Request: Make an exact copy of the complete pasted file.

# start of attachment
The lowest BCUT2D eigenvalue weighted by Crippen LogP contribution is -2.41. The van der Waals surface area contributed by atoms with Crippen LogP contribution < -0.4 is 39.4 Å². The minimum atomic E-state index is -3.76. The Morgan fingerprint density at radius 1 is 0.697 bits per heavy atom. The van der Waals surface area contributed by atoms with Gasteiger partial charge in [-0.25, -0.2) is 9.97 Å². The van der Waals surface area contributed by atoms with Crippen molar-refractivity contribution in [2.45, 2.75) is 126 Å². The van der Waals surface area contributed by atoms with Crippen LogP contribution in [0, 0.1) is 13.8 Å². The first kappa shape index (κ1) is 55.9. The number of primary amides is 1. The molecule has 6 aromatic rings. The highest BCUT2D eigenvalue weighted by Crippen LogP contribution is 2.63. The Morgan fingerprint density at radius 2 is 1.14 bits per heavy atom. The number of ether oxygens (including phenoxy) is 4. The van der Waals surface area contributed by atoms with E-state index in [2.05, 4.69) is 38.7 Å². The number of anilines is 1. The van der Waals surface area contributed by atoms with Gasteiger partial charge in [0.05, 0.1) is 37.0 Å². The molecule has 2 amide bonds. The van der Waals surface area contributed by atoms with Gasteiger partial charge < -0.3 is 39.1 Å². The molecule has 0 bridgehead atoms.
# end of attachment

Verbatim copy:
The lowest BCUT2D eigenvalue weighted by Crippen LogP contribution is -2.41. The van der Waals surface area contributed by atoms with Crippen LogP contribution < -0.4 is 39.4 Å². The minimum atomic E-state index is -3.76. The Morgan fingerprint density at radius 1 is 0.697 bits per heavy atom. The van der Waals surface area contributed by atoms with Gasteiger partial charge in [-0.25, -0.2) is 9.97 Å². The van der Waals surface area contributed by atoms with Crippen molar-refractivity contribution in [2.45, 2.75) is 126 Å². The van der Waals surface area contributed by atoms with Crippen LogP contribution in [0, 0.1) is 13.8 Å². The first kappa shape index (κ1) is 55.9. The number of primary amides is 1. The molecule has 6 aromatic rings. The highest BCUT2D eigenvalue weighted by Crippen LogP contribution is 2.63. The Morgan fingerprint density at radius 2 is 1.14 bits per heavy atom. The number of ether oxygens (including phenoxy) is 4. The van der Waals surface area contributed by atoms with E-state index in [2.05, 4.69) is 38.7 Å². The number of anilines is 1. The van der Waals surface area contributed by atoms with Gasteiger partial charge in [0.05, 0.1) is 37.0 Å². The molecule has 2 amide bonds. The van der Waals surface area contributed by atoms with Gasteiger partial charge < -0.3 is 39.1 Å². The molecule has 0 bridgehead atoms.